Source: The Drive
Running a physical training facility isn’t complicated—assuming you find a niche audience, cater to its specific needs, and are able to endure the ups and downs of a ruthless business. On the other hand, doing so successfully for more than 20 years and developing a portfolio of A-list clients is complicated, especially in an industry that moves as quickly as the clients themselves. That’s what Jim Leo, founder and president of PitFit Training has managed to do.
Conditioning racing drivers is a serious business. Every single race of the Verizon IndyCar series represents a grueling war between man and machine, whether it’s challenging road courses where drivers are battered by constant braking and accelerating forces, or high-speed ovals where normal humans would black out due to the sheer speed. Being a racing driver, believe it or not, isn’t an easy task.
Jim Leo is a Certified Strength and Conditioning Specialist who was originally tapped by “The Captain” Roger Penske to improve the fitness of his racing team over two decades ago. Since then, Leo and his staff have been revolutionizing the physical and mental conditioning of racing drivers and pit crews from IndyCar, IMSA, Indy Lights, NHRA, Formula BMW, Global Rallycross, and many more.
The Drive recently had the opportunity to visit Leo and his Performance Director Alex Wanee at their facility in Indianapolis, where some of IndyCar’s most famous names can be found sweating and oftentimes cursing at the arduous workout routines they have to perform. During our visit, we caught a glimpse of Schmidt Peterson’s James Hinchcliffe as well as Andretti Autosport’s Alexander Rossi’s workout. The likes of Indy 500 and IndyCar champions like Scott Dixon and Tony Kanaan are also full-time clients, but they had different commitments that particular morning.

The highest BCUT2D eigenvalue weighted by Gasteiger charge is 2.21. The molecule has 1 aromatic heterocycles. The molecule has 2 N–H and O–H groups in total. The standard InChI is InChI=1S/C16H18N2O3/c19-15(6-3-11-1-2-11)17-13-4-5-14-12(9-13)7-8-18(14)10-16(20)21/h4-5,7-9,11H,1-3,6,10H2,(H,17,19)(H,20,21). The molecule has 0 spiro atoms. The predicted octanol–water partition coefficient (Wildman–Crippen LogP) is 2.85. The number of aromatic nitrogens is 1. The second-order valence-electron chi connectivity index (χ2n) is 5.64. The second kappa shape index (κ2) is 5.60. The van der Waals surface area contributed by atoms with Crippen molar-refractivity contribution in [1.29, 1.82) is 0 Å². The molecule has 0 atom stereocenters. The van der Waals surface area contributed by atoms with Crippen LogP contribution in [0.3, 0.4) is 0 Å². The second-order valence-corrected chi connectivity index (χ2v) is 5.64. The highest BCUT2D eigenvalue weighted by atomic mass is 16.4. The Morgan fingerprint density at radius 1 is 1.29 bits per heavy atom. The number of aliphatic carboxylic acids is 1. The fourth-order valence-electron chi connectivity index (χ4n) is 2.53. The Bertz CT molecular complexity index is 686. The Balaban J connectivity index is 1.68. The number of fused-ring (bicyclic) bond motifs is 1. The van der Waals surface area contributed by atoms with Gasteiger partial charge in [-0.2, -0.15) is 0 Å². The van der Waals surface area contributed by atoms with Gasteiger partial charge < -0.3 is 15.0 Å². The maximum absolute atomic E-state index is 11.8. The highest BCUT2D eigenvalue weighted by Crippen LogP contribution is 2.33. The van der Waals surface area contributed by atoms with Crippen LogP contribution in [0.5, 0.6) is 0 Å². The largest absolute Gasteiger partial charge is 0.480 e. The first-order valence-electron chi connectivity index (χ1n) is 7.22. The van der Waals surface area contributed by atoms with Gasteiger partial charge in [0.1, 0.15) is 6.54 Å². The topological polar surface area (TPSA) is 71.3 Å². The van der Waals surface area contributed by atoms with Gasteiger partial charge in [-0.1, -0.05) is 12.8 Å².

Like most folks in the IndyCar circus, Leo and Wanee are extremely busy during the racing season, but we persuaded them to close their office door and sit down with us for a chat.
The Drive: If I count correctly, there will be eight PitFit Training drivers on this year’s Indy 500 grid. After so many years in this business, what does it feel like to be represented by so many great athletes?
Jim Leo: It’s very cool, for sure. Our drivers have evolved over the years much like our program has. We have some strong guys on the grid and they will be more than ready to win—they will be better prepared to win.
TD: What exactly do you mean by “they will be better prepared to win?”
JL: They will have a special “PitFit Push to Pass” at the end of the race that the others won’t, per se. All of these guys will have more left in their energy and concentration tanks than the rest of the field thanks to all the conditioning they’ve done, and they will use it when it counts.
TD: Let’s go back to the very beginning. How did you realize that racing drivers needed to be better prepared to win?
JL: I didn’t; I didn’t have a whole lot of interest in racing when I was younger. It all started when I was working a corporate wellness program at the Detroit Diesel Corporation, and I noticed that Roger Penske’s racing team would come to our facility in Detroit to get his cars ready for the [Detroit] Grand Prix. The guys would come up and use the gym, so I developed a relationship with them and that’s when I got the idea, but it was only the crew, not so much the drivers. I eventually pitched the idea [of developing the team physically] to Roger Penske and he said, ‘Go for it.’
That’s when I basically started working two jobs for the same pay, my corporate wellness job and training the racing crew. I did that for about three years before I accepted an offer by Pac West Racing and that’s when I moved down to Indianapolis to do this full time.
TD: A lot of people nowadays still think that racing drivers aren’t athletes, and I’m willing to bet that two decades ago some people within the racing community also felt that way. What do you think changed that?
Absolutely. One of the biggest things was the influx of Formula 1 drivers who came over in the ‘90s to race in CART. You had Gil de Ferran, Alex Zanardi, Mark Blundell, and Mauricio Gugelmin, for example, and they all had the Senna mentality that was shared across European and Formula 1 drivers of that time. Everyone trained over there—all the time. So when these guys came over, thankfully, they started kicking ass.
For me, that was huge confirmation that I needed to get onboard with this [as an independent trainer]. I still remember Bobby Rahal losing weight to perform better. That influx had a huge impact.
TD: Of course, losing weight isn’t the only thing drivers must do in order to be successful on the track. What does a driver in the year 2018 need to be successful in racing?